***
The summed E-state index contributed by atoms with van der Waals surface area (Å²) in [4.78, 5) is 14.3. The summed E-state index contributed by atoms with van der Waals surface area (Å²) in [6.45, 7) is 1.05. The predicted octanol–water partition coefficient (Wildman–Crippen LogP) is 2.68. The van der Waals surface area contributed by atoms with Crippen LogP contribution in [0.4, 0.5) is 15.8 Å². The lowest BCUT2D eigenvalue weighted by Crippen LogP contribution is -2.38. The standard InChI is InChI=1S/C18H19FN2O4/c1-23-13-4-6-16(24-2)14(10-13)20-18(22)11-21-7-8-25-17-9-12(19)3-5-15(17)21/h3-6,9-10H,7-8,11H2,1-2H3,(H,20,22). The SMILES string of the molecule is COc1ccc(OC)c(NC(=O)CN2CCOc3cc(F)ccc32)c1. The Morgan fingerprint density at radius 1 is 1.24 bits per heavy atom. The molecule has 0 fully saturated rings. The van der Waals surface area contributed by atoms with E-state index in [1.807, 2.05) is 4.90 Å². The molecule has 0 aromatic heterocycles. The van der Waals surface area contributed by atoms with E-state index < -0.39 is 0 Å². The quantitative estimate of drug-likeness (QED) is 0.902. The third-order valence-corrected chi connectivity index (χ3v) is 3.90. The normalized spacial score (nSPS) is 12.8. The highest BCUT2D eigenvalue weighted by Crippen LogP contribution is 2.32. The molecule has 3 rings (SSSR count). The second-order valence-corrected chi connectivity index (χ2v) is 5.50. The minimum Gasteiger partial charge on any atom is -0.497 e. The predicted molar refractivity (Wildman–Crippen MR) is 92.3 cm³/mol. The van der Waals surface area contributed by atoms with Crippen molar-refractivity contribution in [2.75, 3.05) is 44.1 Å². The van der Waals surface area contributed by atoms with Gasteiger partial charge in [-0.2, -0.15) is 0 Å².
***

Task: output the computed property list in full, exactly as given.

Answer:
The summed E-state index contributed by atoms with van der Waals surface area (Å²) in [4.78, 5) is 14.3. The summed E-state index contributed by atoms with van der Waals surface area (Å²) in [6.45, 7) is 1.05. The predicted octanol–water partition coefficient (Wildman–Crippen LogP) is 2.68. The van der Waals surface area contributed by atoms with Crippen LogP contribution in [0.4, 0.5) is 15.8 Å². The lowest BCUT2D eigenvalue weighted by Crippen LogP contribution is -2.38. The standard InChI is InChI=1S/C18H19FN2O4/c1-23-13-4-6-16(24-2)14(10-13)20-18(22)11-21-7-8-25-17-9-12(19)3-5-15(17)21/h3-6,9-10H,7-8,11H2,1-2H3,(H,20,22). The SMILES string of the molecule is COc1ccc(OC)c(NC(=O)CN2CCOc3cc(F)ccc32)c1. The Morgan fingerprint density at radius 1 is 1.24 bits per heavy atom. The molecule has 0 fully saturated rings. The van der Waals surface area contributed by atoms with E-state index in [1.807, 2.05) is 4.90 Å². The molecule has 0 aromatic heterocycles. The van der Waals surface area contributed by atoms with E-state index < -0.39 is 0 Å². The quantitative estimate of drug-likeness (QED) is 0.902. The third-order valence-corrected chi connectivity index (χ3v) is 3.90. The normalized spacial score (nSPS) is 12.8. The highest BCUT2D eigenvalue weighted by Crippen LogP contribution is 2.32. The molecule has 3 rings (SSSR count). The second-order valence-corrected chi connectivity index (χ2v) is 5.50. The minimum Gasteiger partial charge on any atom is -0.497 e. The predicted molar refractivity (Wildman–Crippen MR) is 92.3 cm³/mol. The van der Waals surface area contributed by atoms with Crippen molar-refractivity contribution in [2.75, 3.05) is 44.1 Å². The van der Waals surface area contributed by atoms with Gasteiger partial charge in [-0.2, -0.15) is 0 Å².